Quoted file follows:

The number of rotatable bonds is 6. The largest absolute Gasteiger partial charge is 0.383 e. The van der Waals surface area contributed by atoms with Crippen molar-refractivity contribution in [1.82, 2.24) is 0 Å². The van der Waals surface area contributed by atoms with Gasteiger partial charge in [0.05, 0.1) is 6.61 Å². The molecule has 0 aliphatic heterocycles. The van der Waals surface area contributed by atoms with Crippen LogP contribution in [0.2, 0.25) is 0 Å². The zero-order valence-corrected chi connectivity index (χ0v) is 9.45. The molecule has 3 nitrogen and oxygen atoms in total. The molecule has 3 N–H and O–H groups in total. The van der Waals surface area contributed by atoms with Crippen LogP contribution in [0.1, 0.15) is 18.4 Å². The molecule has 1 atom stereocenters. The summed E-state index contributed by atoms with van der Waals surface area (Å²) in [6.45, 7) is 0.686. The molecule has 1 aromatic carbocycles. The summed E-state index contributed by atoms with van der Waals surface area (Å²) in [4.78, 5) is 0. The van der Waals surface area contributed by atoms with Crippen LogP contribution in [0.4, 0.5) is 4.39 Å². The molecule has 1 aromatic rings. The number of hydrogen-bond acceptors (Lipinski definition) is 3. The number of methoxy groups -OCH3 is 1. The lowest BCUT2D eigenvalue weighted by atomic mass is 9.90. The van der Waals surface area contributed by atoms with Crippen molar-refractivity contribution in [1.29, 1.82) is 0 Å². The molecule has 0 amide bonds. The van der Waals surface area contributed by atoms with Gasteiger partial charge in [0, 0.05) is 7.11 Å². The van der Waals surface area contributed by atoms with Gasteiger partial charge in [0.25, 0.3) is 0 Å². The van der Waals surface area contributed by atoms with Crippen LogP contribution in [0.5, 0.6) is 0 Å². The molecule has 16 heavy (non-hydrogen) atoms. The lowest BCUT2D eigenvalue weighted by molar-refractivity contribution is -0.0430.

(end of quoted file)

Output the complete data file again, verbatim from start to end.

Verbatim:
The number of rotatable bonds is 6. The largest absolute Gasteiger partial charge is 0.383 e. The van der Waals surface area contributed by atoms with Crippen molar-refractivity contribution in [1.82, 2.24) is 0 Å². The van der Waals surface area contributed by atoms with Gasteiger partial charge in [0.05, 0.1) is 6.61 Å². The molecule has 0 aliphatic heterocycles. The van der Waals surface area contributed by atoms with Crippen LogP contribution in [0.2, 0.25) is 0 Å². The zero-order valence-corrected chi connectivity index (χ0v) is 9.45. The molecule has 3 nitrogen and oxygen atoms in total. The molecule has 3 N–H and O–H groups in total. The van der Waals surface area contributed by atoms with Crippen LogP contribution in [0.1, 0.15) is 18.4 Å². The molecule has 1 atom stereocenters. The summed E-state index contributed by atoms with van der Waals surface area (Å²) in [6.45, 7) is 0.686. The molecule has 1 aromatic carbocycles. The summed E-state index contributed by atoms with van der Waals surface area (Å²) in [4.78, 5) is 0. The van der Waals surface area contributed by atoms with Crippen LogP contribution in [0.4, 0.5) is 4.39 Å². The molecule has 1 aromatic rings. The number of hydrogen-bond acceptors (Lipinski definition) is 3. The number of methoxy groups -OCH3 is 1. The lowest BCUT2D eigenvalue weighted by atomic mass is 9.90. The van der Waals surface area contributed by atoms with Crippen molar-refractivity contribution in [1.29, 1.82) is 0 Å². The molecule has 0 amide bonds. The van der Waals surface area contributed by atoms with Gasteiger partial charge in [0, 0.05) is 7.11 Å². The van der Waals surface area contributed by atoms with Gasteiger partial charge in [0.25, 0.3) is 0 Å². The van der Waals surface area contributed by atoms with Crippen LogP contribution in [0.5, 0.6) is 0 Å². The molecule has 16 heavy (non-hydrogen) atoms. The lowest BCUT2D eigenvalue weighted by molar-refractivity contribution is -0.0430.